While GPS navigation technology has slowly and somewhat painfully trickled its way into cellular handsets, the pace picked up slightly this week with Garmin
The service is based on similar features offered in one of Garmin's automobile navigation products called the StreetPilot, a popular item for which directionally challenged drivers shell out more than $500 to help them avoid getting lost all the time. It includes a database of nearly 6 million U.S. points of interest (such as restaurants and hotels), the capability to calculate the fastest route to a destination, and even turn-by-turn directions via voice commands.
Garmin has initially launched the service with Sprint Nextel
The downsides? Well, the service has been launched on just three Sprint Nextel phone models -- all from Sanyo. And $9.99 per month is not quite a mass market-friendly price. But these cons are hopefully very temporary. If Garmin can successfully introduce an easy-to-use navigation application into various handsets across more carriers and offer some stripped-down applications for, say, half the price, I believe it will capture quite a few paying customers.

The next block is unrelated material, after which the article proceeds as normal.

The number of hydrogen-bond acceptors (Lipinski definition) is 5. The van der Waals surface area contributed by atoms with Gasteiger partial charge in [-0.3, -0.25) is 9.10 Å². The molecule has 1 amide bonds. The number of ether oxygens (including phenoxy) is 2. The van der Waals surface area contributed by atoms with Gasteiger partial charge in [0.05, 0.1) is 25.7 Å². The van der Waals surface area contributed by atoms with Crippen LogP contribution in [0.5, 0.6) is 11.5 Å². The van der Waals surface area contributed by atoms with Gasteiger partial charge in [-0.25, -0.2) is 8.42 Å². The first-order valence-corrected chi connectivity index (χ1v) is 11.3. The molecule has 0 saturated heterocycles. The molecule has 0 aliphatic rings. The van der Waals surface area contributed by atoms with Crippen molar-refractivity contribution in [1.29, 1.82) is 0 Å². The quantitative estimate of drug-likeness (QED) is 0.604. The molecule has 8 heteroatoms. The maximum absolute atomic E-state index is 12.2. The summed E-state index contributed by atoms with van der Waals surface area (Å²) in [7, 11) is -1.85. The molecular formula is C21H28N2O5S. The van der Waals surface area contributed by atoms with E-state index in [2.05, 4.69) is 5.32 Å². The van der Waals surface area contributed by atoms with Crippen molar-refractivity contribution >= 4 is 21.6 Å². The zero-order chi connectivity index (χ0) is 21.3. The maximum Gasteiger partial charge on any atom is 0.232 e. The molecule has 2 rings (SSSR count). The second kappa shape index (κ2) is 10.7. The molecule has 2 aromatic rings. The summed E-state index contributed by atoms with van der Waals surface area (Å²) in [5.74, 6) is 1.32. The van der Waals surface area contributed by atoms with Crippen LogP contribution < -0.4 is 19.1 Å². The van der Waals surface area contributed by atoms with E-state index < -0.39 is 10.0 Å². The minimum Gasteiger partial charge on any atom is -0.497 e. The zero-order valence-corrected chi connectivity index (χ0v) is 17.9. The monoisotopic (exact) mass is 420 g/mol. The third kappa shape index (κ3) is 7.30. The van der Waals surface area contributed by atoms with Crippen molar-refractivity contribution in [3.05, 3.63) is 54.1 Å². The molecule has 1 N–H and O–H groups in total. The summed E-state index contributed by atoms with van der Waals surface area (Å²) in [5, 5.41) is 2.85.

Now, Garmin will not make a killing off this service -- at least not yet. The $9.99 per month will be split with Sprint Nextel, and customer uptake will be nothing like an iPod boom. But in the long term, this entry into the mobile phone space could be very significant for the company. Not only will Garmin reap a stable stream of subscription revenues, but there's also potential to turn average cell phone users on to other Garmin products. Overall, though, the No. 1 factor that will determine the success of this effort -- and positive benefits to Garmin's stock -- is how easy people find the applications to use.
I've been a big fan of Garmin's stock for years now and still consider the company to be well positioned for long-term growth in a market that is largely underdeveloped. With deep experience in mapping and navigation tools, Garmin is well suited to profitably migrate this expertise to billions of cell phone users.
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Fool contributor Dave Mock navigates cell phones with ease but leaves more complicated entrapments, such as paper bags, to experts. He owns shares of Garmin. The Motley Fool has an ironclad disclosure policy.